Associations and professional societies do a great job of hooking our members up to accomplish the first two, so they can exchange what they’ve learned through the third.

So it’s not that we haven’t created an atmosphere for all three environments to be exploited.

It’s that we could be — should be — doing it better. And we could, with ICE. Two concepts about ICE in particular are essential: search (discovery) and distribution (delivery), “while also promoting contextualizing content,” writes Wilson.

Sounds deep. But we’re already doing a lot of that.

I’ve been thinking a lot about this lately, and here’s a brain dump:

  • We have lots and lots of tacit knowledge in our organizations. our members are experts on topics specific to the industries and professions we serve. (Member benefit: industry-specific resources)
  • We already connect members to each other so they can share best practices, help with problem-solving, advocacy, and in other ways where lots of heads are better than one. (Member benefit: networking)
  • We already provide our members with excellent (if we do say so ourselves) training to help them become even better at what they do. We do this with our face-to-face sessions and online. (Member benefit: professional development and certification)

But we’re missing something. And that something is an engine that makes it all much faster and easier. It’s more than a discussion list with links… more than a Web-accessible library of white papers, articles and research reports… more than an internal social networking space… more than an online marketplace where members can get books, online courses and tutorials, and other materials.

It’s something bigger than all that, something that ties them all together.

Wilson says the processes we use will have to change; we won’t just be designing and offering FTF and online educational sessions. “Processes remain important,” he writes, “but processing is now about content ingestion, aggregation, cataloging, indexing, orchestration, curation, transformation, and transmission.”

He goes on to say, “Success will require an ability to facilitate an organizational-specific model with variable options for content access and use, including end-user abilities for authoring, publishing, and distributing content. You are going to need provision for managing the content generation from virtual communities, social networks, and exchanges outside organizational control (Facebook, LinkedIn, Twitter, industry blogs, and ad hoc media sources.”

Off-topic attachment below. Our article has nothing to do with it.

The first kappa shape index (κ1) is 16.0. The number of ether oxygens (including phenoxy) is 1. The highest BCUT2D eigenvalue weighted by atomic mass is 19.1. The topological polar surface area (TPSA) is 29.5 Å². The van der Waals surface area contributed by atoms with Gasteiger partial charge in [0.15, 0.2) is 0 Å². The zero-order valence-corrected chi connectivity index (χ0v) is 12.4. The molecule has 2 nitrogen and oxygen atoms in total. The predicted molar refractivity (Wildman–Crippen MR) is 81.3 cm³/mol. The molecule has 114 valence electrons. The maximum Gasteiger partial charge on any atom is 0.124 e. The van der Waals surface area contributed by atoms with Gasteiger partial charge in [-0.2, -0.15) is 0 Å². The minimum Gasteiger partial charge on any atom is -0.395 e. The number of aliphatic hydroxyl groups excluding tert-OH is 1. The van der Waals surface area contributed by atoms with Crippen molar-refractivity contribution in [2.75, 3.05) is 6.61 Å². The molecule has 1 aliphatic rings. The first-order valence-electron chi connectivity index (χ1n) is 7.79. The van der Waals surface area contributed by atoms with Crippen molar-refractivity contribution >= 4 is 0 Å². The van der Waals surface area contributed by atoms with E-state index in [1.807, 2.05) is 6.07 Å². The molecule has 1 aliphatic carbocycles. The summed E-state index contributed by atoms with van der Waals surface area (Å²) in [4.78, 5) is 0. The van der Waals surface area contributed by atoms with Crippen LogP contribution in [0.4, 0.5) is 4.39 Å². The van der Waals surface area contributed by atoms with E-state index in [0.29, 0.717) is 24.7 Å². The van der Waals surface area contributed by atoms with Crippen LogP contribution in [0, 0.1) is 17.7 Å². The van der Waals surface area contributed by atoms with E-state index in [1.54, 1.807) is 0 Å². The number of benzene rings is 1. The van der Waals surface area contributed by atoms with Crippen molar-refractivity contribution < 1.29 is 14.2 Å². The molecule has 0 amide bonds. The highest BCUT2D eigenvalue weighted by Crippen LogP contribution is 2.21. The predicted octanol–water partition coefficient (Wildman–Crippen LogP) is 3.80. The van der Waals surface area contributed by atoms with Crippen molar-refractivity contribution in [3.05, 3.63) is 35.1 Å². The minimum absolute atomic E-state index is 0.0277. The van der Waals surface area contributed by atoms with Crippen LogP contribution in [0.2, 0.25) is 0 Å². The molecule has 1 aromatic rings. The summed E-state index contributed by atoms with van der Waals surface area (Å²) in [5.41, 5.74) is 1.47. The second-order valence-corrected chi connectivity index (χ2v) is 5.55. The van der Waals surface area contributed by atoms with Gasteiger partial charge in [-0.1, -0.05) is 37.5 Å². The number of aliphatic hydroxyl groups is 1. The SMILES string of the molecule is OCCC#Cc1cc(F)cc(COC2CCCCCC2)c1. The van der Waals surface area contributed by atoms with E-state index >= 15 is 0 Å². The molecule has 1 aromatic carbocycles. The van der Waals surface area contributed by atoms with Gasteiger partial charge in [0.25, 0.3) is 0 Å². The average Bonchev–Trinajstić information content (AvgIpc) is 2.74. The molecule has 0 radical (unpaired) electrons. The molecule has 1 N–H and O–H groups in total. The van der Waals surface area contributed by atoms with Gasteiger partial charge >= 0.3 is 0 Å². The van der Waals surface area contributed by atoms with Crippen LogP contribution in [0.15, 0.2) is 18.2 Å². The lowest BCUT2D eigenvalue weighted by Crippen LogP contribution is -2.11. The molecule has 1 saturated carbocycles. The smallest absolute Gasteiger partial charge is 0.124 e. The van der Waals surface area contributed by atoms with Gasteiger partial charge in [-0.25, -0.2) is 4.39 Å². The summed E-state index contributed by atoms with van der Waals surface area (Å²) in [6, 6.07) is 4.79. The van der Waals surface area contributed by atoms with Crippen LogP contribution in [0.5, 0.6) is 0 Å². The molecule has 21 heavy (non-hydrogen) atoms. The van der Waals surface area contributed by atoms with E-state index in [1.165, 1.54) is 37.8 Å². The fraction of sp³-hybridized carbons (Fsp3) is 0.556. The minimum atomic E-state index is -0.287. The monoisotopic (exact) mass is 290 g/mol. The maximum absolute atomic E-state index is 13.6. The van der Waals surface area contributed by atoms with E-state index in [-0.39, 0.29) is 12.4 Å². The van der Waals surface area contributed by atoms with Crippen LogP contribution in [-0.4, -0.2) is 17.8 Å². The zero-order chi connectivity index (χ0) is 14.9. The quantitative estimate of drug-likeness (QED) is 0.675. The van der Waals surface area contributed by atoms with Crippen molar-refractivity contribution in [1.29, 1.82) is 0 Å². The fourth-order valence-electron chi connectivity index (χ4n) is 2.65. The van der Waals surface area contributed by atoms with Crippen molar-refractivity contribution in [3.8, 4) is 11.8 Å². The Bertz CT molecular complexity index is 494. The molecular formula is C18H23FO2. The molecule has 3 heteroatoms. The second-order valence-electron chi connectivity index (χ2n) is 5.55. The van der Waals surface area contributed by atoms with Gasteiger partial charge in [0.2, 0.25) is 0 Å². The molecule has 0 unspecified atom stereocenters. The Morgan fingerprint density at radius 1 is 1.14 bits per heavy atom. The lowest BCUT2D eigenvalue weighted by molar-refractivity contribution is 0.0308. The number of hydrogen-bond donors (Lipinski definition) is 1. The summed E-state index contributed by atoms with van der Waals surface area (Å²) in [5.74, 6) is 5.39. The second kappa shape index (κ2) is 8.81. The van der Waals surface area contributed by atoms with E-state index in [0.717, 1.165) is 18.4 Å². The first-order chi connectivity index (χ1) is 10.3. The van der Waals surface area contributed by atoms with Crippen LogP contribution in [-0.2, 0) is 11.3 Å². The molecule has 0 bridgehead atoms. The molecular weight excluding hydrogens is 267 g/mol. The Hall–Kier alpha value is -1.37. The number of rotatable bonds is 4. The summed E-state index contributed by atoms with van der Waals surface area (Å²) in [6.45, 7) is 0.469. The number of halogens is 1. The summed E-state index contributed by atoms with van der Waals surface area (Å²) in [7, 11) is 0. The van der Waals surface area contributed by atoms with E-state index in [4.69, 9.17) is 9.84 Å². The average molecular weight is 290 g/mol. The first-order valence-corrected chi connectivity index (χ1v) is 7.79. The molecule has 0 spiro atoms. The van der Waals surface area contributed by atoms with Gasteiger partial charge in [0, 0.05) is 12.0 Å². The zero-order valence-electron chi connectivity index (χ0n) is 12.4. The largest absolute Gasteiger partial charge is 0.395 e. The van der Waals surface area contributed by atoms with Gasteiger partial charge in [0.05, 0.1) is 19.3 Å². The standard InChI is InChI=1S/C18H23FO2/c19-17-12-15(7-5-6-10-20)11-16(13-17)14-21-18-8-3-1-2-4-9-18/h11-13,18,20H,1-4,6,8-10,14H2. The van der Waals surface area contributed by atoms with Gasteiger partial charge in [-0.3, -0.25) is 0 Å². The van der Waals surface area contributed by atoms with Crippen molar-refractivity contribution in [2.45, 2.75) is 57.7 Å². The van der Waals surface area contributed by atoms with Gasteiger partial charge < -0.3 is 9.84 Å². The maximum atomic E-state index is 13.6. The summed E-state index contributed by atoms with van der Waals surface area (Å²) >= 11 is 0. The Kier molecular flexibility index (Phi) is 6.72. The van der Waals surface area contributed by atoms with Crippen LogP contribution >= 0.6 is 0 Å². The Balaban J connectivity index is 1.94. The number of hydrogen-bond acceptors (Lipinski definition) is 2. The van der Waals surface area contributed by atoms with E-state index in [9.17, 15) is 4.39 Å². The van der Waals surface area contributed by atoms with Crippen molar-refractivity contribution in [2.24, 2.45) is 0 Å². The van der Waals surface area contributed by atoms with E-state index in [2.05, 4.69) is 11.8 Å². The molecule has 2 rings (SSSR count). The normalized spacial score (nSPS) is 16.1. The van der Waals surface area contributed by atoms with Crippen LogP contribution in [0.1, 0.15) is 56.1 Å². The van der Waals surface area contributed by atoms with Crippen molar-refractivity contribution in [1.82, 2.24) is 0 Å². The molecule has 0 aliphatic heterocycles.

In effect, he concludes, we won’t be developers of educational sessions anymore. We’ll be content curators — adding another voice to others who have predicted this same future for us.

I’ll add a few more aspects to this entire conglomerate that is ICE: the system (whatever it will be that will make searching and accessing all of these resources possible) will have to provide for learners to download, link to, and otherwise “extract” the pieces and parts that are of the greatest value to them. Why?

  • Our members will want to design their own personal learning environment (PLE), and we have to make it easy for them to do that. I’ve said it before — if we can provide them with the *ultimate* environment for creating their professional PLE — we’ll have provided a benefit that puts us ahead of our competition. If we are the conduit — if we become their primary feed, for example — for their Twitterfeed, blogroll, and general Web resources filtered by search/category, then we have made it easy for them to access the latest info and data in the fastest possible way.
  • The increasing creation of personal learning networks (PLNs) means more and more of our members will be sharing resources with more and more contacts. As members link up outside our organization (yes, it happens; get your head out of the sand already!), they’ll come across more and more resources that would benefit all of our members to be able to access. Why not be the conduit for that?!?
  • Most importantly, the system must provide a well-publicized opportunity for members to share *their own* expertise. What blogs to they write? What articles have they published? What advice do they have to offer? What problems have they solved? Including the knowledge intrinsic in your association is what will truly set your ICE system apart from even a very good Google search. Encouraging — urging — members to directly contribute content can pull in remote and otherwise inactive members on the one end and provide a platform for those who wish to increase their professional profile on the other. Regardless of your members’ reasons for contributing, everyone benefits.
  • Your ICE system must be more than a news reader. More than a blogroll. More than a wiki. More than a social network. This is a dashboard portal that delivers immediate access to key resources and quality results from any search. It’s a system that allows members to rate entries and comment on them. It’s a system that allows members to add links and participate in updating and managing it. It’s a churning, ever-growing system.

Future members of our associations aren’t officially called the Google generation, but they should be. They’re growing up accustomed to being able to find answers to their questions, solutions to their problems, and connect to people worldwide with a few clicks. “Time is the new currency,” someone said.

If we don’t create an ICE system for our members, somebody else will. Then you’ll really have something to worry about when it comes to member renewals, don’t you think?

Do such systems exist? Yes. Wilson’s article describes one in place at a large corporation  — but with annual maintenance costs of over $1 million, it’s prohibitively expensive for most associations.

Even so, we should advocate for the development of such systems at lower cost and structured for our needs.

Who’s with me on this?!?

Posted in aLearning Strategies, aLearning Trends, Justifying aLearning, Learning in General, Online Learning in General, Social Learning | Tagged: , , , , , , | Leave a Comment »